When building a Canadian equity portfolio, many investors start by looking at the big five banks. And there are many reasons for doing this. They make plenty of money, face limited competition, and are very well-capitalized.
It’s no fluke that so many professionally managed funds have a Canadian bank as its top holding.
But which bank is the right one? Well, it depends on what kind of bet you want to make. Below we take a look at each of them individually.
RBC has Canada’s largest Canadian banking business, responsible for over half of its net income last year. But what really separates RBC is its Capital Markets and Wealth Management divisions.
These businesses can be very volatile, with earnings often determined by the stock market. And RBC has built one of the largest global operations in both of these areas. So if you’re looking to make a general bet on the global economy, this is a good way to do it.
But unlike RBC, TD is much more of a retail bank, which helps keeps earnings much smoother. TD is also placing a big bet on the United States, where it has a larger branch network than it does in Canada. Unfortunately, the banking environment down in the USA isn’t ideal right now.
But if the economy continues to recover, and interest rates rise, then TD will benefit. So if you’d like to place a bet on the U.S. economy, TD is the way to go.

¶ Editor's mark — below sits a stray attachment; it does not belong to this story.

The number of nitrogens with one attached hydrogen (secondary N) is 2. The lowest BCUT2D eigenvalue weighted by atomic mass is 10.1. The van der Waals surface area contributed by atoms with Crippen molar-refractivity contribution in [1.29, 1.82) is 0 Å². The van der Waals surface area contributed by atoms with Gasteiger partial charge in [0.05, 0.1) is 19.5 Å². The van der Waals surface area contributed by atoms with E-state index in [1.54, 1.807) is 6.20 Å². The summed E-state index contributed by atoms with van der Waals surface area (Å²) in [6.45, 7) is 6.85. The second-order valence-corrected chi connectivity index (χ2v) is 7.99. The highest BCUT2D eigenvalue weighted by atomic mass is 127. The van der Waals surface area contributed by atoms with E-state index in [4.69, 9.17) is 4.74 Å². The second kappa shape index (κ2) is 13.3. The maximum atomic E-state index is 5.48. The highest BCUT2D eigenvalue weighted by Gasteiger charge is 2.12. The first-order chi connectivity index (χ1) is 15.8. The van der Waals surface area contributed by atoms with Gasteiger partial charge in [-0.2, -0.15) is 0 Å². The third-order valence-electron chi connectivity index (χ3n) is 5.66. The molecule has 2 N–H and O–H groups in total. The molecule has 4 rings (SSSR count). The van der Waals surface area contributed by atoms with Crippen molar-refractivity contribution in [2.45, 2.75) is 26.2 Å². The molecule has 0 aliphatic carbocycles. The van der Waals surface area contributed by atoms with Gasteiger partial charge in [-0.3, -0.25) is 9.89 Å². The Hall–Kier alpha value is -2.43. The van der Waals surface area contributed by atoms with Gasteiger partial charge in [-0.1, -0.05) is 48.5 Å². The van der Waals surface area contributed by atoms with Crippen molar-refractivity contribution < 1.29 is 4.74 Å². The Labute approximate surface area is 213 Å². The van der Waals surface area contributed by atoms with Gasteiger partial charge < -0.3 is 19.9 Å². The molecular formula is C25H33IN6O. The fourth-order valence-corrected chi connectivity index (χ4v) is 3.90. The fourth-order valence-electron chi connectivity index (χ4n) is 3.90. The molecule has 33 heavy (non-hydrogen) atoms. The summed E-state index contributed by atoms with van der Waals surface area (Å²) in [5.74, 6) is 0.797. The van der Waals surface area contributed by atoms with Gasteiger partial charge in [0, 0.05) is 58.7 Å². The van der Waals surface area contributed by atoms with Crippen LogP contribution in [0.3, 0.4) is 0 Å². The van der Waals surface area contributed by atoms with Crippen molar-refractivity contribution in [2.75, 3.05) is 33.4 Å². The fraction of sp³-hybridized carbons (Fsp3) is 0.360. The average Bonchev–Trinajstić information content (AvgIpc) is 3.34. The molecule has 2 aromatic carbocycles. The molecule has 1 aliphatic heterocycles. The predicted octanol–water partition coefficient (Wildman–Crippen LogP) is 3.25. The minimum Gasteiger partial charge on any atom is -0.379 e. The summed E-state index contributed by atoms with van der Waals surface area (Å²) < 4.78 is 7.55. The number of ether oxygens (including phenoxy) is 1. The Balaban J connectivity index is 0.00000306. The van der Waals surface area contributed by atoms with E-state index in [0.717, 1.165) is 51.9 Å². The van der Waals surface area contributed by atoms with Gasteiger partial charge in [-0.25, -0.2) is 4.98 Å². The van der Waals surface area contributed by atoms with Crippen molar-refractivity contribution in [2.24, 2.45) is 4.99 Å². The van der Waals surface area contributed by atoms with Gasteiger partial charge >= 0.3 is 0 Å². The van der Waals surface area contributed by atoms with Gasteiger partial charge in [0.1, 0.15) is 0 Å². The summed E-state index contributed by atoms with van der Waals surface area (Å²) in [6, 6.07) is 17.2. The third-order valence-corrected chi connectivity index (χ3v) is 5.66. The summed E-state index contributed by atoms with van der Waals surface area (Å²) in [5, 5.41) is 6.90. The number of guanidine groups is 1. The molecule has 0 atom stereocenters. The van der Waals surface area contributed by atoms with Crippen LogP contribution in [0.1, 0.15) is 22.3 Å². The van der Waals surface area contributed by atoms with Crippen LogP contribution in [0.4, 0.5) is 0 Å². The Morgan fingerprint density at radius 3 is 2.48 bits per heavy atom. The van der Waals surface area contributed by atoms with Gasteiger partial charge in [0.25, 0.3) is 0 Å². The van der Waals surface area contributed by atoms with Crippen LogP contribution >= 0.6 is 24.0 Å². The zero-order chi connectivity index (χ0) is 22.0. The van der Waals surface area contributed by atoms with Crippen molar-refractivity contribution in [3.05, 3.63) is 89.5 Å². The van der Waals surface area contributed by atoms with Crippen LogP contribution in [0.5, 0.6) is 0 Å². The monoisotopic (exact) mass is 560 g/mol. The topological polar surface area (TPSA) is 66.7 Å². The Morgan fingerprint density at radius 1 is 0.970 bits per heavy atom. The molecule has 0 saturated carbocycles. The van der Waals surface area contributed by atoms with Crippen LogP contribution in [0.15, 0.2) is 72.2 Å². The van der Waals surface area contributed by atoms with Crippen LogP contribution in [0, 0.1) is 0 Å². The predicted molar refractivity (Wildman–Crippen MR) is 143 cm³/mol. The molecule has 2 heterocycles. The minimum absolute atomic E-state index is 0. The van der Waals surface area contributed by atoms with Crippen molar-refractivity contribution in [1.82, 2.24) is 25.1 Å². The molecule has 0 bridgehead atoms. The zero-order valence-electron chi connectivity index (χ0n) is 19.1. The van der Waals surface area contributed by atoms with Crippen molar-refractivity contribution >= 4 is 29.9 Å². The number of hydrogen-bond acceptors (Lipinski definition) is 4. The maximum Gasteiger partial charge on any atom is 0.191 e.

The Bank of Nova Scotia
Most of the bank’s international operations are in Latin America, and recently CEO Brian Porter said the bank would focus primarily on Mexico, Colombia, Peru and Chile. These countries all have healthy, growing economies, as well as under-banked populations.
So Bank of Nova Scotia should have plenty of room to grow earnings. And if you’re looking for some emerging markets exposure in your portfolio, this is a great way to find some.
The Bank of Montreal
The Bank of Montreal (TSX: BMO)(NYSE: BMO) has not been as strong a performer as its larger peers, and its Canadian banking business is not as profitable. But there are a couple of reasons to take a look at the shares.
One is the company’s bet on the U.S. Midwest. This is a region that has been hit hard in the past, but is showing some promise, partly due to the resurgence of U.S. manufacturing.
Secondly, BMO’s shares are arguably the cheapest of the big five banks, trading at only 1.8 times book value.
Canadian Imperial Bank of Commerce
Canadian Imperial Bank of Commerce (TSX: CM)(NYSE: CM) has been called the bank “most likely to run into a sharp object”. And for good reason — whenever there’s a big blow-up, such as the Enron fiasco or the financial crisis, CIBC always seems to get caught in the middle.
But the bank has gone back to basics, and is now focusing primarily on Canadian banking. In fact last year 83% of net income came from Canada.
This ironically makes the bank more stable than its peers, and more profitable too. And if you’re looking to make an all-in bet on Canada, this bank belongs in your portfolio.
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